Contributor: Keith Quirolo, MD

Hydroxyurea for sickle cell disease comes in capsule, tablet and liquid form.

Hydroxyurea became the first drug approved for treatment of sickle cell disease the U.S. Food and Drug Administration (FDA) in 1998. Hydroxyurea increases fetal hemoglobin when taken by people who have sickle cell disease. This decreases the chance that the red blood cells will transform into sickle shaped cells and occlude blood vessels1.

Fetal hemoglobin is the hemoglobin in the fetus and has a higher affinity for oxygen than normal hemoglobin. In the weeks and months after we are born, our fetal hemoglobin levels usually decrease to very low levels. That is why people who have sickle cell disease typically don’t experience symptoms until they are more than 6 months old, although some infants do have early symptoms. 

Hydroxyurea has many potential benefits. First, fetal hemoglobin in the red cell decreases sickling. In fact, if you look at a patient’s red blood cells under a microscope, you can see that after taking hydroxyurea for a few months, many of the red cells look normal, this decreases the breakdown of the red cells and leads to a higher hemoglobin. Hydroxyurea also decreases the stickiness of the red blood cells which makes them less adherent to the walls of blood vessels. It also decreases the numbers of white blood cells that also contribute to vaso-occlusion. There are other positive effects that were not anticipated when this therapeutic agent was approved by the FDA.

Although hydroxyurea has been shown to be potentially effective in hemoglobin SC disease18, the data is not as clear in patients with other types of sickle cell disease and patients should talk to their doctors about whether hydroxyurea is the right choice for them.

Hydroxyurea in Clinical Trials

Hydroxyurea use was first studied and reported in adults who had sickle cell anemia (SS or S beta zero thalassemia), it was found to decrease the number of hospitalizations for pain crises and decrease the frequency of acute chest syndrome by half, and also decrease transfusion requirements2.

Based on this study, hydroxyurea was FDA-approved for the treatment of adults with sickle cell anemia in 1998.

Multiple studies have shown that patients with sickle cell anemia who take hydroxyurea live longer than those who do not take hydroxyurea6-8. Therefore, the recommendation has now been made that adults who have sickle cell anemia should take hydroxyurea. It is also recommended that hydroxyurea should be offered to children as young as 9 months of age, including those who do not have symptoms9.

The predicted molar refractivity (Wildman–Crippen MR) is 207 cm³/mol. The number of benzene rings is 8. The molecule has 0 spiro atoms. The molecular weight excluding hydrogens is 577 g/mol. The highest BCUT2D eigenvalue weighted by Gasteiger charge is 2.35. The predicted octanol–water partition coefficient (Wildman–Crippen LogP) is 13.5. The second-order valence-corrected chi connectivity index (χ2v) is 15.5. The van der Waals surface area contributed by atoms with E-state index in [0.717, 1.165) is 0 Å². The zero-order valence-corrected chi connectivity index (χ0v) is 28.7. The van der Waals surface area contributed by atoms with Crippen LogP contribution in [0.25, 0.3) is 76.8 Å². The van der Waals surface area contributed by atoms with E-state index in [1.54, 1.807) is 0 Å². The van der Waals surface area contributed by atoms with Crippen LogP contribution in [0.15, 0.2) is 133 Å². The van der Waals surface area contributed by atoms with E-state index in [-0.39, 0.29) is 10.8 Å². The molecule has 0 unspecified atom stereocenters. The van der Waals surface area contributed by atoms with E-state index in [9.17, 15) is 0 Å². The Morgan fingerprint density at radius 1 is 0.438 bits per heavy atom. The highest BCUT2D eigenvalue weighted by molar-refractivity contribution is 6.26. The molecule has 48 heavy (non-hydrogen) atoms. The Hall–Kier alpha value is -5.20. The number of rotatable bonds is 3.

Hydroxyurea for Children

After hydroxyurea was approved for adults with sickle cell disease, subsequent studies were reported in children and infants with sickle cell anemia showing that hydroxyurea was safe for use in even very young children3,4.

Hydroxyurea was not studied in children using a placebo (determining whether it is as effective as taking no medication), as some researchers felt it would be unethical knowing that hydroxyurea is beneficial and safe in children; because of this, hydroxyurea was not approved for children until 2007, although children have been prescribed hydroxyurea for decades.

The study for approval in children was done in Europe with subjects 2 to 18 years of age and enrolled 1906 participants5.  The findings in this study were the same as in the adult study. Incidentally in this  study there were 101 pregnancies and there were no birth defects reported.

Children who are at risk of stroke by the criteria in the STOP Study can be switched from transfusion to hydroxyurea without further risk of stroke10.

Side Effects of Hydroxyurea

The main side effects associated with hydroxyurea are that red cells can decrease causing anemia, white blood cells (the cells that help to fight infection) and platelets (the cells that help prevent excessive bleeding) can also decrease to low levels11. Therefore, patients who take hydroxyurea must have their blood counts monitored, initially every 2-4 weeks when the medicine is first started and then every 2-3 months when the dose is stable. Some patients are more sensitive than others, so a lower dose is initially started, and the dose can be slowly increased every 8 weeks until the ideal dose is reached.

Occasionally patients who take hydroxyurea for long periods of time will notice darkening of their fingernails. Rarely, patients may experience nausea and vomiting and extremely rarely a rash and diarrhea. Also, because of the theoretical risk that hydroxyurea can have a negative impact on the fetus, appropriate contraception should be used and patients should talk to their physicians if they are interested in either getting pregnant or getting their partner pregnant.